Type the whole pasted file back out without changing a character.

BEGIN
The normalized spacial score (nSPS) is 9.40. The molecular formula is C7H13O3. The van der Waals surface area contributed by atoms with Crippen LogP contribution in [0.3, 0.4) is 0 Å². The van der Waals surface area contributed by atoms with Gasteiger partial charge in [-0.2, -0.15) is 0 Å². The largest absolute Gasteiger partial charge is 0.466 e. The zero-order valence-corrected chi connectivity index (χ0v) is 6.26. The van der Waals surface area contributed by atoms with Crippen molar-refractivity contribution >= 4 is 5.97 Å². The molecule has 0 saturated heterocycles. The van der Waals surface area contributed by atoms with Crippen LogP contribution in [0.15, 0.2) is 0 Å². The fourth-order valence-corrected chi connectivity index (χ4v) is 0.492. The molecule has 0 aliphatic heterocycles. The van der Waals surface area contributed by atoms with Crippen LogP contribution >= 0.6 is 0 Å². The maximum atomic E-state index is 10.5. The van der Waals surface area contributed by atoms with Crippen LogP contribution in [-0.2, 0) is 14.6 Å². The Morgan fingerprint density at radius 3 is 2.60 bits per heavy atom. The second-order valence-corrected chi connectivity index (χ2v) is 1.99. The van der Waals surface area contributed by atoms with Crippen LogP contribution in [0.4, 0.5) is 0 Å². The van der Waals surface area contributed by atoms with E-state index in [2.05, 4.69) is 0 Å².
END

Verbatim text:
The normalized spacial score (nSPS) is 9.40. The molecular formula is C7H13O3. The van der Waals surface area contributed by atoms with Crippen LogP contribution in [0.3, 0.4) is 0 Å². The van der Waals surface area contributed by atoms with Gasteiger partial charge in [-0.2, -0.15) is 0 Å². The largest absolute Gasteiger partial charge is 0.466 e. The zero-order valence-corrected chi connectivity index (χ0v) is 6.26. The van der Waals surface area contributed by atoms with Crippen molar-refractivity contribution >= 4 is 5.97 Å². The molecule has 0 saturated heterocycles. The van der Waals surface area contributed by atoms with Crippen LogP contribution in [0.15, 0.2) is 0 Å². The fourth-order valence-corrected chi connectivity index (χ4v) is 0.492. The molecule has 0 aliphatic heterocycles. The van der Waals surface area contributed by atoms with Crippen LogP contribution >= 0.6 is 0 Å². The maximum atomic E-state index is 10.5. The van der Waals surface area contributed by atoms with Crippen LogP contribution in [-0.2, 0) is 14.6 Å². The Morgan fingerprint density at radius 3 is 2.60 bits per heavy atom. The second-order valence-corrected chi connectivity index (χ2v) is 1.99. The van der Waals surface area contributed by atoms with Crippen LogP contribution in [0.4, 0.5) is 0 Å². The van der Waals surface area contributed by atoms with E-state index in [2.05, 4.69) is 0 Å².